information was used to develop agricultural technology (i.e., minimum till ridger/planter) that relies for traction power on a smaller number of animals which are more easily handled by
women (i.e., donkeys). Multiples of these implements are
being provided to the extension service for evaluation in the
f ield.
7. Solid collaborative relationships evolving among social and
agricultural scientists at US and HC institutions are among the
most important achievements of the CRSP. This is especially
apparent from the benefits to research and training efforts derived from attention to the women-in-development (WID)
perspective throughout the CRSP. Recognition of the complex
interactions between biological and socio-economic factors in
agricultural development is crucial if there is any hope that
problems of hunger and malnutrition can ultimately be solved.
The partnerships, established among the CRSP scientists from many disciplines, provide a strong foundation for the research
efforts of the future.

tit 4y Ao

Beans and cowpeas are important protein foods in many
tropical and sub-tropical areas. The nutritional quality of these legumes can be improved through breeding, biotechnology and other methods. Both beans and cowpeas are susceptible to development of the "hard-to-cook" phenomenon which requires more time and fuel for preparation as well as reduces seed germination and viability. Large quantities of legumes are lost to insects through poor storage facilities/technologies.
Beans and cowpeas are considered "a poor man's food," an image which constrains consumption. There is indication that above a certain level, as personal incomes increase, consumption of beans and cowpeas may in fact decrease. Improvement of the image of beans and cowpeas, as primary contributors to good health and nutrition rather than an associate of poor income or intestinal distress, is necessary to enhance consumer acceptability.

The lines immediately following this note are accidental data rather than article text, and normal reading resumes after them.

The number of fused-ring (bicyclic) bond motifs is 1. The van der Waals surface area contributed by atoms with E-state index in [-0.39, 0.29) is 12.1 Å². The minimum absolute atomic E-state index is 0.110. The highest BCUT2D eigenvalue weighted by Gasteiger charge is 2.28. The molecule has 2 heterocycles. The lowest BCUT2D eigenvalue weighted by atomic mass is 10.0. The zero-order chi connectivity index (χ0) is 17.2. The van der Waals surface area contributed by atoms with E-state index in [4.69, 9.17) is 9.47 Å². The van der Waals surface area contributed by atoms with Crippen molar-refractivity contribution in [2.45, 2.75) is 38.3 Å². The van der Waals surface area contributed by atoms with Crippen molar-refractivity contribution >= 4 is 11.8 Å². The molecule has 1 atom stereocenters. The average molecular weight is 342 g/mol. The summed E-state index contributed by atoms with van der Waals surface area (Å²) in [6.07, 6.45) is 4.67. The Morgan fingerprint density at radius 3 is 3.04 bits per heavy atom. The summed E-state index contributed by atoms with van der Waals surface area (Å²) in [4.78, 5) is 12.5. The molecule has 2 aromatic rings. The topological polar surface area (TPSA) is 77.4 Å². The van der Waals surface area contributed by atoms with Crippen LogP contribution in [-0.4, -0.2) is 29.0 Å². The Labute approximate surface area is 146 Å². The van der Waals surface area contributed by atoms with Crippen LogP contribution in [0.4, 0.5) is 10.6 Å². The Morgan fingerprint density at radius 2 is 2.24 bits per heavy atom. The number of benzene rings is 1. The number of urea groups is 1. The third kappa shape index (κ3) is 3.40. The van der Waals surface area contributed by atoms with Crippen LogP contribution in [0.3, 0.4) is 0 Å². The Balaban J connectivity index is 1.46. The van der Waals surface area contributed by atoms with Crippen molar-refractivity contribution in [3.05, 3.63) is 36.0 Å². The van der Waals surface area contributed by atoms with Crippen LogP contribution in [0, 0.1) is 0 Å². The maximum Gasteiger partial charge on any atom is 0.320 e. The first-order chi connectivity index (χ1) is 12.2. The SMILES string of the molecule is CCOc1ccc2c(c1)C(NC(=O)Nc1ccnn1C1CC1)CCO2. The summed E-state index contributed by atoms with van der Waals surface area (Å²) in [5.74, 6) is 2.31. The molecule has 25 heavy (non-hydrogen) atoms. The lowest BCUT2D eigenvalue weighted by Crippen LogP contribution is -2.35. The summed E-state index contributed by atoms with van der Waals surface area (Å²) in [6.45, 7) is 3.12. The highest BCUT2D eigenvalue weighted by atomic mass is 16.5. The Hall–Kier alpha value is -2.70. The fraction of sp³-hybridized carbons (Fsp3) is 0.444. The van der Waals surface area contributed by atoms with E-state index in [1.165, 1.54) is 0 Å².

The research objectives within this constraint area include:
I. Determining the process whereby cowpeas and beans develop
the hard-to-cook phenomenon during storage.
2. Investigating the effects of natural anti-nutritional constituents of cowpeas and beans on nutritional quality.
3. Developing standard methods to assay cooking and nutritional
quality, both for consumer acceptability and breeding
4. Developing policy guidelines to foster efficient utilization of
cowpeas through the promotion of consumption, rural
industries and the associated linkage to rural/urban markets
and to farming activities in rural areas.
5. Designing a village-scale process to produce a convenient,
stable, functional, nutritious cowpea product.
The CRSP projects with a major commitment to storage, food preparation, nutrition and health-related activities include:
I. "Improved Biological Utilization and Acceptability of Dry
Washington State University/Instituto de Nutrici6n de
Centroamerica y Panamg [INCAP](Guatemala)

2. "Appropriate Technology for Cowpea Preservation and
Processing and a Study of Its Socio-Economic Impact on Rural
Populations in N igeria"
University of Georgia/University of Nigeria-Nsukka (Nigeria)
3. "Medical Aspects of Feeding Cowpeas to Children"
Michigan State University/Universities of os and ibadan
1. Surveys were conducted in several countries consuming large
quantities of beans and cowpeas to establish patterns of consumption, methods of preparation, medical and health problems